Paige Blawas said her friends like to tell her, “Oh, feminism is your thing.”
But she doesn’t agree.
“Feminism is everybody’s thing,” Blawas (senior-public relations) said. “If you believe that no one person is better than another, then you’re a feminist.”
Blawas is pursuing a minor in women’s studies, but she, like many of the students who major in the department, was hooked on the area of study after taking her first college class about gender.
“That class exposed me to a whole new level of thinking,” Blawas said. “It didn’t feel like a chore to go to class or to do homework.”
The unique aspect of women’s studies is that it is insistently interdisciplinary, meaning that nearly all of the department’s students have a second major, said Undergraduate Director Mindy Boffemmyer.
Boffemmyer said there are many women’s studies courses cross-listed with other departments, which makes adding the major a simple process.
Walk into any women’s studies class and you will find future engineers, doctors, writers, lawyers, researchers and teachers.
Jennifer Wagner-Lawlor who teaches in the English and Women’s Studies Departments, said the major can provide an excellent supplement to many different fields because of one simple reality:
“There is no aspect of our lives — men’s or women’s lives — that is not affected by gender,” Wagner-Lawlor said.
But women’s studies is about more than gender relations.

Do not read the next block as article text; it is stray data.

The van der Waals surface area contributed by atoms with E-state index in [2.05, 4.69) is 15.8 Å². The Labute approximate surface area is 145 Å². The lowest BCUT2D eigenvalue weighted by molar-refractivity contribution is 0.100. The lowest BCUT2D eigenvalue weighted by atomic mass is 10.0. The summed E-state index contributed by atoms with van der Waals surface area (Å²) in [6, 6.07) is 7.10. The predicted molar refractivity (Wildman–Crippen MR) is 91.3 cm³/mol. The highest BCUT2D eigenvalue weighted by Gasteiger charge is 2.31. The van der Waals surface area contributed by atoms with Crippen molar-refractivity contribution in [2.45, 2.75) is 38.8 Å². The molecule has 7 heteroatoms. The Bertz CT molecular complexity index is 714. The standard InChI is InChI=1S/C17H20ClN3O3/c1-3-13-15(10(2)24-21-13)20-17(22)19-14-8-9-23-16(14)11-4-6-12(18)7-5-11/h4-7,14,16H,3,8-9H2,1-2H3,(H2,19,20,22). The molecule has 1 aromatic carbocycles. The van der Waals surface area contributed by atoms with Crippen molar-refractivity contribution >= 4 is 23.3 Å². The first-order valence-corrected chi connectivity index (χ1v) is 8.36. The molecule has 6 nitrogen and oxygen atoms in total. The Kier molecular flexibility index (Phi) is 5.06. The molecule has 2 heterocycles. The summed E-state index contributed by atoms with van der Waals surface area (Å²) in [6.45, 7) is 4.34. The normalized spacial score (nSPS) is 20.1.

It is also about the “complex dynamics” of power, class, race and privilege, Wagner-Lawlor said.
“That sense of the dynamic nature of individuals within a kind of power structure is invaluable to all kinds of careers,” she said.
Boffemmyer said many of the students in her introductory women’s studies class go through a process of “self-discovery” and a “roller-coaster” of emotions about what they are learning. Before taking her class, students generally live in ways in which they do not examine issues like gender, she said.
She said she has had numerous seniors who told her at the end of the semester that they regretted not knowing about the women’s studies major sooner.
“They say they never knew what [women’s studies] was really about,” Boffemmyer said.
Alumna Farnaz Farhi, Class of 2010, was studying biology at Penn State when her friend recommended she take a women’s studies course online during the summer. She enjoyed it so much that she enrolled in another when she returned to University Park, and then she decided to add the major.
After graduating from Penn State, Farhi earned a masters degree in global health and now she is attending medical school at Boston University.
Farhi said the core of women’s studies is to investigate and change unjust structures in society, and her major made her want to take on the role of an activist.
“That’s something that’s stayed with me,” Farhi said. “I see myself in the future, as I take on the role of a physician, to also be an advocate –– using those skills to further improve the health of my patients.”
Blawas said she also sees herself as an advocate and often has to “battle” many of the misconceptions her peers have about feminism.
Women’s Studies Department Head Carolyn Sachs said some of the stereotypes people have about the major are that it’s “really easy” or for “radical people who are really off the charts.”
“Or guys think it’s a good place to meet women,” she said with a laugh.
Sachs said she does not have exact data, but she believes the major is made up of about 90 percent women.
For those who have the misconception that women’s studies is no longer a relevant field in 2013, Wagner-Lawlor said she does not think it will “ever be outdated.”
“The day we don’t need women’s studies or critical race studies is the day when we reach Utopia,” Wagner-Lawlor said. “And by definition, Utopias are impossible.”